CFD Trading for Beginners: Guide to CFD Trading - | Jewelry Dukan

What is CFD trading?

CFD trading is a way to speculate on financial assets, like stock trading or ETF investing. However, CFD trading is a bit different – unlike investing in funds or stocks, you never own the underlying market.

Instead, buy or sell a contract for difference (or CFD for short).

CFDs reflect the live prices of the financial markets. Trading one gives you the same exposure as if you had bought the asset it tracks.

But instead of investing in the market, you buy a contract. And this contract allows you to exchange the difference in the price of an asset from when you open your position to when you close it.

Let’s look at a quick example to see how this works in practice.

Example CFD trading: Tesla

Tesla is trading at $750 and you want to take your position on it. You could invest in Tesla shares with share trading or buy Tesla CFDs.


You invest in Tesla by buying 100 shares at $750. Tesla goes to $800 and you sell your shares. You sell each share for $50 more than you paid for it, giving you a profit of $5000.

CFD trading

You trade Tesla by buying 100 CFDs at $750 and then closing your position at $800. You exchange Tesla’s price difference with your provider and earn $50 for each CFD or $5000.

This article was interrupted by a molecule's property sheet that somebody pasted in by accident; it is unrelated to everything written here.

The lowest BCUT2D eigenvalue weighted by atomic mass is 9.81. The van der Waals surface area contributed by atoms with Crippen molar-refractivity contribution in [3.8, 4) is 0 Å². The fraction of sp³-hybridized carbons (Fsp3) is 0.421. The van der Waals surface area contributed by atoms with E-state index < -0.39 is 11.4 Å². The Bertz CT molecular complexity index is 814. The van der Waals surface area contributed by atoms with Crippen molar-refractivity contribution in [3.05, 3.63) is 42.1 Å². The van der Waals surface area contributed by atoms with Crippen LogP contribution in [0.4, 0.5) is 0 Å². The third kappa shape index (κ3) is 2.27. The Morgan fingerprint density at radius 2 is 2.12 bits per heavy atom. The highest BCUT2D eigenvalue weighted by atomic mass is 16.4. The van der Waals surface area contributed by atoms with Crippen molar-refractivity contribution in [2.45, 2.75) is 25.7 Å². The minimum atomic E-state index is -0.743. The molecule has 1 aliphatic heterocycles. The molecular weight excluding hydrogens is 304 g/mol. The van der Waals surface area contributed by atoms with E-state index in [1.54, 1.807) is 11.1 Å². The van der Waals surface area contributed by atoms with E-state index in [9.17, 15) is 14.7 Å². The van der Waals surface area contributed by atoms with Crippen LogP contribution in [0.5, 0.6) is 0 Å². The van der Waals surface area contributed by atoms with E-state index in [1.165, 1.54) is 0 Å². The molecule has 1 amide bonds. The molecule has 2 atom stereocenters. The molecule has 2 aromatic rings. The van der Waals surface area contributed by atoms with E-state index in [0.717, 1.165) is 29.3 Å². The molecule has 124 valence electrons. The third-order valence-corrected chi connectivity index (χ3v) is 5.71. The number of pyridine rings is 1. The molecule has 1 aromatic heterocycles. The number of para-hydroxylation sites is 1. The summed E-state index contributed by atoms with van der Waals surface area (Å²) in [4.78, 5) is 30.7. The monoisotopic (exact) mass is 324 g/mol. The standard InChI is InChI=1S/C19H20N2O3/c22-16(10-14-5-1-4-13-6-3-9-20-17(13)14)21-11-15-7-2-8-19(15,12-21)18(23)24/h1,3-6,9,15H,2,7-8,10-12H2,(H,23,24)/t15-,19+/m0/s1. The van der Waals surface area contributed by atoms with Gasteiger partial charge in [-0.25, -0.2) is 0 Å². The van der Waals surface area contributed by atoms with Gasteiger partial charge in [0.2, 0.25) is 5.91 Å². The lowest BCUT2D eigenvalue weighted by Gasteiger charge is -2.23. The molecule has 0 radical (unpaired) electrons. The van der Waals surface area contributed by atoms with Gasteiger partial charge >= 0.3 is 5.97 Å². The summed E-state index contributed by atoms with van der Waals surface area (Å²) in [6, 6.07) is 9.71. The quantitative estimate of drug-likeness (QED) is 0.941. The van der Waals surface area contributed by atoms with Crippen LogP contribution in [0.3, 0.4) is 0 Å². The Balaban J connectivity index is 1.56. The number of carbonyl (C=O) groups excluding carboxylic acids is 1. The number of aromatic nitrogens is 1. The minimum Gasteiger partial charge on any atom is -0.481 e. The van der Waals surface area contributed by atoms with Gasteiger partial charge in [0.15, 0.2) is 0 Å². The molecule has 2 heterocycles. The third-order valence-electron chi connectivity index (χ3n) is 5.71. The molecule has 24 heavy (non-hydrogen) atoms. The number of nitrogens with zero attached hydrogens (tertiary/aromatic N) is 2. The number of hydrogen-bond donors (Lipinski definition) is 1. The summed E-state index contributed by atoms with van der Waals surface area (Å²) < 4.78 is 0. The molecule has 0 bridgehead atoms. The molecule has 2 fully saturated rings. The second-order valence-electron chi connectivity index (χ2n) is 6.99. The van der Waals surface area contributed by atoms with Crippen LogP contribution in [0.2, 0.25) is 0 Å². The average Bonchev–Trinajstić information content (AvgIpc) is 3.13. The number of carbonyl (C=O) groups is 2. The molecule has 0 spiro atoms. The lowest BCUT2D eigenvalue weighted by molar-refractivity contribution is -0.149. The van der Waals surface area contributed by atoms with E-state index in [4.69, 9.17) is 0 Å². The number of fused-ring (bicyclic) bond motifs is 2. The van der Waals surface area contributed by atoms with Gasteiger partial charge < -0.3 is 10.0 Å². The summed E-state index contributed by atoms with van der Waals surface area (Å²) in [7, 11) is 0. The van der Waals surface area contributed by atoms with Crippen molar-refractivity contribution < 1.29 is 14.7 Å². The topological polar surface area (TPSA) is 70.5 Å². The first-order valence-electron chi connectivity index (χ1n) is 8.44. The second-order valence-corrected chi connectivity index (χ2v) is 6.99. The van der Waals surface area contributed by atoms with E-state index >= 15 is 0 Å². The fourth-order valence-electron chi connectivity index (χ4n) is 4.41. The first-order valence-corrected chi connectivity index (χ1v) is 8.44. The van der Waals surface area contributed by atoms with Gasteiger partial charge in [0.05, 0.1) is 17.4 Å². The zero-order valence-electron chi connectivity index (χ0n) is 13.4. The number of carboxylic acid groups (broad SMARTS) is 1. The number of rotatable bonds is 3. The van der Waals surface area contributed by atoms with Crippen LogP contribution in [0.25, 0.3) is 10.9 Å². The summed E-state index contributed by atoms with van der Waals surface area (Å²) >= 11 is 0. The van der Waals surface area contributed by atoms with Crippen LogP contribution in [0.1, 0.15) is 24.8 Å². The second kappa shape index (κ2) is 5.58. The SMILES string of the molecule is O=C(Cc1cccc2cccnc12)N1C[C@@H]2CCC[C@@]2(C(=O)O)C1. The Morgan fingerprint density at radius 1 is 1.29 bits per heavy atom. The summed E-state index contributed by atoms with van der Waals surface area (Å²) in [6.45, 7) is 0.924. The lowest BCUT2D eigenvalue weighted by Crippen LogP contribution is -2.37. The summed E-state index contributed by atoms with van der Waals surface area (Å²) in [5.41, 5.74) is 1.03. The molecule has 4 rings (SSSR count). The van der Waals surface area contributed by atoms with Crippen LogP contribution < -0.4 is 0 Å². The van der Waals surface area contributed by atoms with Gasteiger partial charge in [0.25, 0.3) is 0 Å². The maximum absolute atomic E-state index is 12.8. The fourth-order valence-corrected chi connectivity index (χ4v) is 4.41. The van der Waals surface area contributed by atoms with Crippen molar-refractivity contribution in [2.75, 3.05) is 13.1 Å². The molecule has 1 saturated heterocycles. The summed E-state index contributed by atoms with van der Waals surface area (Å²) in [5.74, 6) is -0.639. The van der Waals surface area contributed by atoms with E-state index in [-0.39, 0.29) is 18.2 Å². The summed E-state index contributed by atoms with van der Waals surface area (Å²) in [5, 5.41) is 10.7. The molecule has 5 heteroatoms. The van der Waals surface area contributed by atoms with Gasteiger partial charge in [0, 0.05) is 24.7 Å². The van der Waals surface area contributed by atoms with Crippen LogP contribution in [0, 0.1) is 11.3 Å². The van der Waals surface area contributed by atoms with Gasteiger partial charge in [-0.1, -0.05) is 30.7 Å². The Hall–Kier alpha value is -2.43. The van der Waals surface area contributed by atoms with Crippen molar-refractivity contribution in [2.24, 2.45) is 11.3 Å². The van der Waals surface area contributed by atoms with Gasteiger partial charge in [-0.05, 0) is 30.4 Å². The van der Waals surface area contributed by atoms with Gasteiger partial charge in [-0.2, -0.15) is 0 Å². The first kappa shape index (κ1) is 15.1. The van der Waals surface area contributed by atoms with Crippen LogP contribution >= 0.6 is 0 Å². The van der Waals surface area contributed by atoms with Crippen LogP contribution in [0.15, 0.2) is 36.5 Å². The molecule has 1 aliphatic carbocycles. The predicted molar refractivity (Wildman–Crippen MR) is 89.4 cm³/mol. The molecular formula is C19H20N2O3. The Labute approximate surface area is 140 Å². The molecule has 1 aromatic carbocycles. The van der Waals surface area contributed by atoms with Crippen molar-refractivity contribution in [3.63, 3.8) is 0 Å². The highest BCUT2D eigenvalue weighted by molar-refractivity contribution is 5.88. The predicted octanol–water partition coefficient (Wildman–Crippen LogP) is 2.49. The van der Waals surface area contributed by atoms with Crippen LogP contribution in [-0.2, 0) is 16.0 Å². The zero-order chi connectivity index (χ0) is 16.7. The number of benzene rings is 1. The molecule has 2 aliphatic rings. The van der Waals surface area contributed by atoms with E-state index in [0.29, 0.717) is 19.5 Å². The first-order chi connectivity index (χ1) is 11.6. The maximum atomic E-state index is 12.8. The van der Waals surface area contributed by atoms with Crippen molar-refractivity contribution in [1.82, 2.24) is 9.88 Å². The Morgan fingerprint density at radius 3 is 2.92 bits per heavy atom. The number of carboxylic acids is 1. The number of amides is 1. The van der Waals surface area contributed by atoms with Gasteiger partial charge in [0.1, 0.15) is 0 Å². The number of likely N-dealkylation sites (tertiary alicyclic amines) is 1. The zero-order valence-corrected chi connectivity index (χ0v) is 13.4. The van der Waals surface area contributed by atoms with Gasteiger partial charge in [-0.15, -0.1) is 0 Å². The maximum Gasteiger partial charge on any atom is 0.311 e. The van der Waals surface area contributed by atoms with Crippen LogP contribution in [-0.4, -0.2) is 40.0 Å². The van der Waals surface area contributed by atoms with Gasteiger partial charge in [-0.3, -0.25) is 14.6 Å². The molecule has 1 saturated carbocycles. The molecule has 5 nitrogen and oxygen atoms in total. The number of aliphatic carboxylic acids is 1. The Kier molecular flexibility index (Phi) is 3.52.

As you can see, the result from each position was the same, but the method of getting there was a little different.

If Tesla stock had fallen to $700, then the result would be the same again.

With one investment, you would sell your shares for $50 less than you paid for them. With CFD trading, you would still be trading Tesla’s price difference – but because the market has moved against you, you’re paying your provider $50 a share.

Why trade CFDs?

At this point you may be wondering why traders choose not to own financial markets when opening positions. The answer is that CFDs offer some additional features and flexibility that you would find hard to find when investing.

Let’s take a look at three main characteristics of CFDs.

1. Go short

As we have seen, a CFD is just a contract where your provider agrees to pay you the amount by which a market has moved in your favour.

Because you are not taking ownership of the market, you can choose to profit from upside moves (known as going long) or downside moves (known as shorting) when you open your position.

  • you are long gone purchase CFDs. This earns a profit if the market is up when you close your position
  • You’re passing by sale CFDs. Here you profit if the market is down when you close your position

Suppose you believe that the price of oil will fall soon due to the weakness in the global economy. With contracts for difference, you could take advantage of the bear market by selling Brent Crude Oil CFDs.

If the price of Brent crude falls, you can close your position and pocket the difference in price. However, if the price of oil went up instead, you would make a loss.

2nd margin

When you open a CFD position, you do not have to pay its total value. Instead, you deposit a deposit that can be 5% or 10% of the cost of the item. After all, you’re not actually buying the underlying asset, you’re just speculating on its price movements.

This is called leveraged tradingand the deposit you need to pay will be referred to as yours edge.

Leverage gives you more flexibility in distributing your capital. If you wanted to trade £50,000 worth of Rio Tinto CFDs, you might only need to deposit £10,000, which means you don’t have to tie up all your available funds in a single position.